Students laugh when the piglets chase each other and “aww” when they snuggle up in groups under the heat lamps.

As Alberta gets ready to roll over after eating, she lets out a barking noise to communicate feeding time. The piglets all take their spots.

Hintzsche said the piglets grow and socialize fast, which is a big reason why they are an effective animal for classroom learning.

The program has grown in popularity, going from one class period of agriscience now to two. There are 126 students in the agriculture/FFA program at Streator High.

Students interested in going into nursing, medical fields, veterinary science and other sciences are attracted to the class, because of the hands-on experience.

“I don’t live on a farm,” said Taylor Irvin, a junior. “It gives me agriculture experience with farm animals I wouldn’t be able to get.”

“It gives a sense of what it would be like to be on a farm,” said Shelby Dovin, a sophomore.

Hintzsche said he hopes the program will continue to grow, thanking all the sponsors and the district for the opportunity to put it together. This year, 400 people from around the district signed up for text message updates during the birth.

And many more followed along from the stories the students are able to tell.

“I always hear people tell me they wish they had this when they were going to school,” Hendrix said. “It’s cool to be able to share.”

Streator High School agriculture student Demetrius Hendrix had stories to tell at his after-school job.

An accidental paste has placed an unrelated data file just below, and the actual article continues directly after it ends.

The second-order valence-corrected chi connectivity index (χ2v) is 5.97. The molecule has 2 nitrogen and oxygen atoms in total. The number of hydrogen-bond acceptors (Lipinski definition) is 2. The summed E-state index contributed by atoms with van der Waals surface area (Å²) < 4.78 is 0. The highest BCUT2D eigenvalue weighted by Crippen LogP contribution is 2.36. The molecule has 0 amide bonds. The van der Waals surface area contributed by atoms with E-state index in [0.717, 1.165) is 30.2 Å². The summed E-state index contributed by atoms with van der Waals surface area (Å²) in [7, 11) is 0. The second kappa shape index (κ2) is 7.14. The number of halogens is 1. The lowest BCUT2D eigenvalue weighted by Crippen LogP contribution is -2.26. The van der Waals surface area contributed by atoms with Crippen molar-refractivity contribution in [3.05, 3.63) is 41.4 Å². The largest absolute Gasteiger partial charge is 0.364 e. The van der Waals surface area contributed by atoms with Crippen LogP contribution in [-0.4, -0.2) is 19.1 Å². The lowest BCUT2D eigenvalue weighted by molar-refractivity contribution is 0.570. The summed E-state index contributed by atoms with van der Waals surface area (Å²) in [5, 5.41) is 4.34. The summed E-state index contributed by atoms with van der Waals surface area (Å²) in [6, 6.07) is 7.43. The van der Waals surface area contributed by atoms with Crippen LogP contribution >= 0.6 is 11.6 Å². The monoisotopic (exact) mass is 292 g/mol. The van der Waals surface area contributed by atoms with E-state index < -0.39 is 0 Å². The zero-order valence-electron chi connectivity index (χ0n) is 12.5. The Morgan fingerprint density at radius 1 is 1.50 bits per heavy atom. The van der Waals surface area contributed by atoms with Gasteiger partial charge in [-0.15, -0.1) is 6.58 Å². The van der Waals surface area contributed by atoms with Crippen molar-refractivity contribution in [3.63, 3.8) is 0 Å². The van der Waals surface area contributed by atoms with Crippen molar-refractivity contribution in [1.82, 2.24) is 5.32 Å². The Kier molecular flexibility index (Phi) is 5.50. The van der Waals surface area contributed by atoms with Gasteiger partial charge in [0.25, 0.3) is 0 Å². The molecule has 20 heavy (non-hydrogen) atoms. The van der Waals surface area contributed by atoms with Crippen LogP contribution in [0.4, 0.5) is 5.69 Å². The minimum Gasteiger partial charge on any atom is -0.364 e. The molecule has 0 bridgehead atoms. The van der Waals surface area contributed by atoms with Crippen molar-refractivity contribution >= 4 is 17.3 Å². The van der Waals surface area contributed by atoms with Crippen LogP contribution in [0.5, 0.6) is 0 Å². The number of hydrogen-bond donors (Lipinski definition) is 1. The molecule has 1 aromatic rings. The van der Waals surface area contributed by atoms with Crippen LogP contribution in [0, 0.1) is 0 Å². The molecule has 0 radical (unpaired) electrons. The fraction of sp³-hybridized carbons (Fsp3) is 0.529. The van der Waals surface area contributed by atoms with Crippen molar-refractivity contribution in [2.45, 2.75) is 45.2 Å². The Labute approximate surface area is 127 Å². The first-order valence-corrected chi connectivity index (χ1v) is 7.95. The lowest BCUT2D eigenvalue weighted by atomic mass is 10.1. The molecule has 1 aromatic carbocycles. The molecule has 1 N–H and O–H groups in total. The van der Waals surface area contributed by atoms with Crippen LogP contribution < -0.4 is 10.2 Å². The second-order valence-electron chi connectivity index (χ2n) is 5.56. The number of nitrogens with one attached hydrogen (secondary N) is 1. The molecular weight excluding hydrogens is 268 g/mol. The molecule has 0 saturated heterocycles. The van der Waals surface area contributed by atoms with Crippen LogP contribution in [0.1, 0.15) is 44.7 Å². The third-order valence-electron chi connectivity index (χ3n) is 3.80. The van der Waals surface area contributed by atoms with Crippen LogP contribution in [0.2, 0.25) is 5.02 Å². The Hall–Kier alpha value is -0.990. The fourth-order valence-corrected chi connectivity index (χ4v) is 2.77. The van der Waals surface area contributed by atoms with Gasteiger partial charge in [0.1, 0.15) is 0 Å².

He and his colleagues in Riley Hintzsche’s agriculture classes delivered 12 piglets Jan. 25 as part of the school’s Think OINK project.

“Everybody was asking me about them,” said Hendrix, who wants to go to college to be an agriculture teacher. “They ask how the piglets are doing, and all sorts of questions about what they do. It helps us have a lot of knowledge, beause we have to be able to answer all their questions.”

Think OINK is in its third year at Streator High.

The program gives students a hands-on lesson of pig breeding, starting with an artificial insemination of the sow, leading up to the piglets’ birth and concluding with the care of the piglets in their early life.

Brockman Farms in Verona has been a key partner in the program, providing the sow, which this year was named Alberta Einswine by a class vote. Alberta succeeds Betty White and Charlotte.

In addition, the program has a social media component as students create videos to share on Facebook. The page has more than 3,600 followers.

With students now having a chance to repeat the class after a year of taking it, Hintzsche has been able to step back and let students have control of the operation.

He still has to take care of the roughly 350-pound sow, giving Alberta her regular shots and such, and keeps a watchful eye over everything to make sure students are handling themselves properly, but they were the ones with the sow, towels in-hand during birth, cradling the piglets after they were born.

“This is the first time I didn’t put one hand on a pig,” Hintzsche said of the birth. “It was really cool, beause I didn’t need to. The kids were doing what they were supposed to.”